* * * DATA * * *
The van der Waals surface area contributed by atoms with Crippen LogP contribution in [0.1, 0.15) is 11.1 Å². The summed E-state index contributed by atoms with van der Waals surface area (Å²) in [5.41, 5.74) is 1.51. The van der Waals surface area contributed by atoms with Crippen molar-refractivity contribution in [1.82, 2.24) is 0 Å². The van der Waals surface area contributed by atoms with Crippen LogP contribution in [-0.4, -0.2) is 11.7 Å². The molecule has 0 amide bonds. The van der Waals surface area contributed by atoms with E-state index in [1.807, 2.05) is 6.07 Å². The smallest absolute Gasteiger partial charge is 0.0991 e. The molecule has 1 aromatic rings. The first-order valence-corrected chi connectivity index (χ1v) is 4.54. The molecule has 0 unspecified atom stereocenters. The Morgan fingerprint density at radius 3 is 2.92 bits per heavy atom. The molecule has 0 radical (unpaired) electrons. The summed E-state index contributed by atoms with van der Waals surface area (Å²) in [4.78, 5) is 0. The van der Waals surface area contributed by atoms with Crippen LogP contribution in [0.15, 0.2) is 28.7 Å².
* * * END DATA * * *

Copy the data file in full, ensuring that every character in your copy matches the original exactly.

The van der Waals surface area contributed by atoms with Crippen LogP contribution in [0.1, 0.15) is 11.1 Å². The summed E-state index contributed by atoms with van der Waals surface area (Å²) in [5.41, 5.74) is 1.51. The van der Waals surface area contributed by atoms with Crippen molar-refractivity contribution in [1.82, 2.24) is 0 Å². The van der Waals surface area contributed by atoms with Crippen LogP contribution in [-0.4, -0.2) is 11.7 Å². The molecule has 0 amide bonds. The van der Waals surface area contributed by atoms with E-state index in [1.807, 2.05) is 6.07 Å². The smallest absolute Gasteiger partial charge is 0.0991 e. The molecule has 1 aromatic rings. The first-order valence-corrected chi connectivity index (χ1v) is 4.54. The molecule has 0 unspecified atom stereocenters. The Morgan fingerprint density at radius 3 is 2.92 bits per heavy atom. The molecule has 0 radical (unpaired) electrons. The summed E-state index contributed by atoms with van der Waals surface area (Å²) in [4.78, 5) is 0. The van der Waals surface area contributed by atoms with Crippen LogP contribution in [0.15, 0.2) is 28.7 Å².